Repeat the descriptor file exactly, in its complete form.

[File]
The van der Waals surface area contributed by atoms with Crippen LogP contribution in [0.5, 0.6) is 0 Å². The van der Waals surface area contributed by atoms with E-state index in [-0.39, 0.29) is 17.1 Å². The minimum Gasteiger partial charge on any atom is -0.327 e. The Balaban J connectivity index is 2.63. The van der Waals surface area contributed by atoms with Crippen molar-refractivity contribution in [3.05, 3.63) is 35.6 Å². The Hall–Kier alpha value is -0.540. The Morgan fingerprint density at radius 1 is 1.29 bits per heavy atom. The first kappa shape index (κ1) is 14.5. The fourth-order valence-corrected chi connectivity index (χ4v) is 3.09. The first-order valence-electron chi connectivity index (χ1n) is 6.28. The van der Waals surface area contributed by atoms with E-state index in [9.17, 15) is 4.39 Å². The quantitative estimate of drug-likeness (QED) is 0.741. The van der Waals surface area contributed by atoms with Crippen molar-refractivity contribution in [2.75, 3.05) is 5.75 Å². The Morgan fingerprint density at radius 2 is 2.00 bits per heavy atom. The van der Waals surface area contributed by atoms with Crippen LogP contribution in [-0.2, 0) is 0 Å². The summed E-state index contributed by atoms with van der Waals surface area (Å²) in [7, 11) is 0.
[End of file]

The van der Waals surface area contributed by atoms with Crippen LogP contribution in [0.5, 0.6) is 0 Å². The van der Waals surface area contributed by atoms with E-state index in [-0.39, 0.29) is 17.1 Å². The minimum Gasteiger partial charge on any atom is -0.327 e. The Balaban J connectivity index is 2.63. The van der Waals surface area contributed by atoms with Crippen molar-refractivity contribution in [3.05, 3.63) is 35.6 Å². The Hall–Kier alpha value is -0.540. The Morgan fingerprint density at radius 1 is 1.29 bits per heavy atom. The first kappa shape index (κ1) is 14.5. The fourth-order valence-corrected chi connectivity index (χ4v) is 3.09. The first-order valence-electron chi connectivity index (χ1n) is 6.28. The van der Waals surface area contributed by atoms with E-state index in [9.17, 15) is 4.39 Å². The quantitative estimate of drug-likeness (QED) is 0.741. The van der Waals surface area contributed by atoms with Crippen molar-refractivity contribution in [2.75, 3.05) is 5.75 Å². The Morgan fingerprint density at radius 2 is 2.00 bits per heavy atom. The van der Waals surface area contributed by atoms with Crippen LogP contribution in [-0.2, 0) is 0 Å². The summed E-state index contributed by atoms with van der Waals surface area (Å²) in [7, 11) is 0.